Many people save money at the supermarket by switching from fresh vegetables to frozen.
But Google search data shows that some people online are wondering if frozen vegetables are as nutritious as the fresh veggies sold at their local grocery store.
Are frozen vegetables as healthy as fresh vegetables?
- Cleveland Clinic
- Houston Methodist
- Michigan State University Extension
- Study by the University of California-Davis
- Study published in the Journal of Food Composition and Analysis
- Shelley Maniscalco, registered dietician and founder of Nutrition on Demand
Yes, frozen vegetables are just as healthy as fresh vegetables.
WHAT WE FOUND
Frozen vegetables are just as healthy as fresh vegetables sold at the grocery store, according to the Cleveland Clinic and Houston Methodist Hospital. In fact, researchers have found that frozen produce is generally nutritionally similar to fresh produce. This also applies to canned vegetables.
“Fresh veggies often taste the best, especially if the vegetable is in season. But the good news is that the nutritional value of a vegetable isn't reduced during either the canning or freezing process — making canned or frozen veggies just as healthy as fresh ones,” Emma Willingham, a former clinical dietitian at Houston Methodist, said.
Vegetables picked straight off the vine have the most nutrients. But unless you grow your own veggies or live near a farm or a farmer’s market, you’re most likely getting your fresh produce from the grocery store.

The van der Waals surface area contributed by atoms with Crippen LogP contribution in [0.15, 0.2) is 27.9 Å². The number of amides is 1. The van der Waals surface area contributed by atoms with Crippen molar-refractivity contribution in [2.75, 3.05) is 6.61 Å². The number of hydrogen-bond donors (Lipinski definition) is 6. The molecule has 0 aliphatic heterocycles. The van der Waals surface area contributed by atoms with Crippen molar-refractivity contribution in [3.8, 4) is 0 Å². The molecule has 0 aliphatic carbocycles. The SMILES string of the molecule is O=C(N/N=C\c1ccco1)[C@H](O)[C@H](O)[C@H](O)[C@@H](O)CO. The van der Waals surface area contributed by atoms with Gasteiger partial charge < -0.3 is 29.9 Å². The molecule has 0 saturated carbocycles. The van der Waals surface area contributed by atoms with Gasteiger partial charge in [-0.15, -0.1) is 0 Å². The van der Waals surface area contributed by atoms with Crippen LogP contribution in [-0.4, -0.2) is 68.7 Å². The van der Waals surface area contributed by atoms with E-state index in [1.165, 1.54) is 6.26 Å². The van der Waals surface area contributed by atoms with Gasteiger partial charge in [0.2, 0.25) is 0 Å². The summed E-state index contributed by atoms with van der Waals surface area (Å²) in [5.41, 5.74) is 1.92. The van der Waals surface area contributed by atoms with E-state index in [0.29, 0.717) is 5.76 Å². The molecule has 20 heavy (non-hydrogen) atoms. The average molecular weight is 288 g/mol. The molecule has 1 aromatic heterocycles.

It usually takes a few days to several weeks for fresh vegetables to go from a farm to your fridge, according to a University of California-Davis study. During that time, the vegetable’s nutrients begin to break down. The exact amount of nutrient degradation depends on the type of vegetable and the particular nutrient.
Frozen vegetables, on the other hand, are typically picked and flash-frozen within hours of being harvested, registered dietician Shelley Maniscalco told VERIFY. This allows frozen veggies to retain more of their nutrients, vitamins and minerals, the Cleveland Clinic and Houston Methodist both say.
“Freezing is like nature's pause button. Since frozen veggies are flash-frozen at the peak of their nutrient density, they can actually have higher nutrient profiles than fresh veggies that have sat around in the grocery store for a while,” Willingham said.
Researchers at the University of California-Davis said the freezing process is typically preceded by blanching, a short-time heating step that inactivates enzymes, which may result in some relatively limited loss of quality.
The Michigan State University Extension shares its advice for purchasing frozen vegetables on its website. Their tips include only buying plain frozen veggies that don’t contain added sauces in order to avoid unwanted fat and calories.